If you are wondering how to paint a room like a professional, look no further. Painting a room at home may seem like a task for the experts but by undertaking the decorating yourself you can keep costs down and ensure get the perfect finish.
Follow our expert tips below and discover how to paint a room and create a finish to be proud of.
1. Preparation is Key
Before you paint a room it’s important to prep your surfaces - filling and sanding are the bulk of any decorating job and if you want a top job you have to be prepared to do both.
Even new plaster should be lightly sanded before a mist coat is applied to ensure it’s smooth. But fear not, there are some great products available to help you get the job done.
Try a dust free sanding system like the ones made by Mirka (available at Ironmongery Direct), which consist of a sanding block you connect to a vacuum cleaner and Velcro-backed sanding pads that allow the dust to be collected.
(MORE: How to Patch Plaster)
2. Cover Everything
Nothing looks worse on a newly decorated wall than paint-covered sockets, switches and skirting boards so make sure you go cover everything on your wall that you don’t want paint on.
When learning how to paint a room make sure you unscrew sockets before painting and wrap them in freezer bags to keep them safe and clean.
Did you know? Masking tape is actually best avoided as it can be difficult to peel off and worse still, can bring paint off with it. FrogTape is a dedicated tape which prevents paint from leaching, and in some instances, can be removed up to 21 days after being applied.
3. Seal New Plaster
It’s important that you mist coat new plaster with a watered-down trade emulsion paint to seal it prior to applying your finished colour. It allows the paint to soak into the plaster rather than just sitting on the top, and forms a much better bond. It may be time consuming but this is a crucial step.
4. How to Paint a Room and Caulk Properly
Have a bowl of water and a small sponge handy when caulking and wipe and rinse as you go for a neat finish
Caulk is a filler which is used to seal around windows and gaps and is very useful if used correctly. It should be used sparingly to fill along skirting and architraves and around openings only.
Any areas in the middle of a wall or ceiling should be filled with a powder filler and sanded flat.
5. Invest in Quality Tools
If you want to paint a room well then buy decent quality brushes and rollers, it will pay dividends with the finished look. If you have the luxury of time then a quality brush often gives a great finish but a roller will be significantly faster at covering large areas and a much easier way of doing ceilings.
Fixed-arm roller brackets, which have an ‘arm’ on each side, are much sturdier such as the Hamilton Vantage Double Arm Roller Frame 12inch, £10 from B&Q
6. Painting Tips
Clean the sides of your roller regularly to prevent paint build up — it’s a good way to avoid tramlines. Also keep a damp cloth to hand when painting to prevent paint build up on your brush.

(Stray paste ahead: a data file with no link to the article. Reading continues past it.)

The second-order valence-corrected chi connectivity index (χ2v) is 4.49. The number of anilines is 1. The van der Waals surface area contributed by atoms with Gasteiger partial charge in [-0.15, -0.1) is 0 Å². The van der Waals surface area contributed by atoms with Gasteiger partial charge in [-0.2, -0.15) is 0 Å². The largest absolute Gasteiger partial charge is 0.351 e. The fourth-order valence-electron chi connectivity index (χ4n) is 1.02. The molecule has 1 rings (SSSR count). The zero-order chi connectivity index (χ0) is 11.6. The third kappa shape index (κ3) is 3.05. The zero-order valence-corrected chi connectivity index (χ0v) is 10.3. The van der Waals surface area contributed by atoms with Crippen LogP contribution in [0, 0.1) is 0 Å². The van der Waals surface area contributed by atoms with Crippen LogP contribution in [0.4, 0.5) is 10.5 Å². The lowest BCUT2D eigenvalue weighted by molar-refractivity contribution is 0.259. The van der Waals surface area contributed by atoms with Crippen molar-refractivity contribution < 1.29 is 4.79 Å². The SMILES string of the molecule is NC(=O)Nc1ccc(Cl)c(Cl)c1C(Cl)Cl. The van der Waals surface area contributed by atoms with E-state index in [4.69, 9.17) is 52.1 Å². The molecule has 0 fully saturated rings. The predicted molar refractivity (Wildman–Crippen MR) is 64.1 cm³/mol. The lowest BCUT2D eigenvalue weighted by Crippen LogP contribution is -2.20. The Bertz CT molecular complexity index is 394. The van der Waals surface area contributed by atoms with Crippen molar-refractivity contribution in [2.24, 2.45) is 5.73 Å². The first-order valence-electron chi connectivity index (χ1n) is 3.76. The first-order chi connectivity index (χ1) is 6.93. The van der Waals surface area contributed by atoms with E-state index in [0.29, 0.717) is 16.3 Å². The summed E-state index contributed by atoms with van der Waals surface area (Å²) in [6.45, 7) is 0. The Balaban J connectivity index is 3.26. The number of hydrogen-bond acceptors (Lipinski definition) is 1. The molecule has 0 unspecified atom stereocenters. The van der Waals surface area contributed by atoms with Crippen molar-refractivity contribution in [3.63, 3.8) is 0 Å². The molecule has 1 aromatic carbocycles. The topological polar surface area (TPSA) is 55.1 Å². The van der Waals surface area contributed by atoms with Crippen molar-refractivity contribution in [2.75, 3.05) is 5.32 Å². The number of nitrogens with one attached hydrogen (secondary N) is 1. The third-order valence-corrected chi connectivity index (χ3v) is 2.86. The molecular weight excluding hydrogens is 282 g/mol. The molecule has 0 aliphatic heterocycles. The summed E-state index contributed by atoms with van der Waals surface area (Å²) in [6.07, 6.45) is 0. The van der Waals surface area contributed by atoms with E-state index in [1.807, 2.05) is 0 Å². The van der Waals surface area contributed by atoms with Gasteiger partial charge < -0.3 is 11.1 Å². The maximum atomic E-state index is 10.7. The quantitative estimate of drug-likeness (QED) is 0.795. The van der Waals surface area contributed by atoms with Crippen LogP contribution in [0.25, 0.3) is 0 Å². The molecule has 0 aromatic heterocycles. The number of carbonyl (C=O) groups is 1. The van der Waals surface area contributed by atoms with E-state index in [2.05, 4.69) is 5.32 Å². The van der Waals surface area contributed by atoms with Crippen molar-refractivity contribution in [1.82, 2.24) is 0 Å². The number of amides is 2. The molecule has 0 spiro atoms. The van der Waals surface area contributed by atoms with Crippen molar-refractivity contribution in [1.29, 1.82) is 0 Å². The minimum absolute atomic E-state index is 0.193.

Always remember - work from the top down. Paint ceilings first so you can deal with any splashes on the wall before you do the final coat, and use as big a brush as you can handle for cutting in walls and ceilings.
You will get a better finish when you don’t have to keep stopping to reload with paint. If you are having a different colour on the walls, bring the ceiling colour down the walls a little and then cut in the wall colour very slightly short of the corner. This way, you will achieve a much crisper line.
Spraying is becoming more and more popular, and goes a long way towards addressing the problems with rollers but you need a lot of masking tape and a steady hand to stop any overspray.
(MORE: How to repair old ceilings)
7. How to Paint a Room and Deal With Woodwork
Try using medium a wire wool to flat the surface between coats
Paint on woodwork has made a bit of a comeback after several years of stain or varnish being the preferred option.
Remember to prep woodwork like skirting boards and internal door architraves with two coats of undercoat followed by a coat of satin or gloss wood paint.
8. And Finally…Decorating Doors
Doors should, ideally, be removed to paint but if you can’t do that then you should at least mask the hinges and remove the handles. There is a recognised sequence for painting a door which many professionals take:
Start with the panels or glazing beads followed by the top half centre stile, top rail, top half side stiles, bottom half centre stile, centre rail, bottom rail, bottom half side stiles and edges last.
It sounds complicated but it works really well and gives a lovely, even finish.
(MORE: How to Strip Doors)
How to Paint a Room: Your Quick Step-By-Step Guide
- Prep your room by putting down dust sheets on the floor and using tape to cover any edges, woodwork and switches
- Sand down your walls removing any uneven areas and creating a clean smooth surface
- Add a mist coat to newly plastered walls or a primer to previously painted walls. Leave to dry fully
- Stir your paint and work from the top down starting with ceilings first so that any drips onto your walls can be covered easily. The ceiling can be easily painted with a long handled roller
- Paint your walls again from the top down and apply two coats. We recommend using a good quality brush
- Finish off by using a smaller paint brush and neatening any edges, lines or areas along skirting boards and sockets
- Go over any woodwork now with two undercoats and then a top coat of colour. Leave all the paint to dry before peeling off any tape
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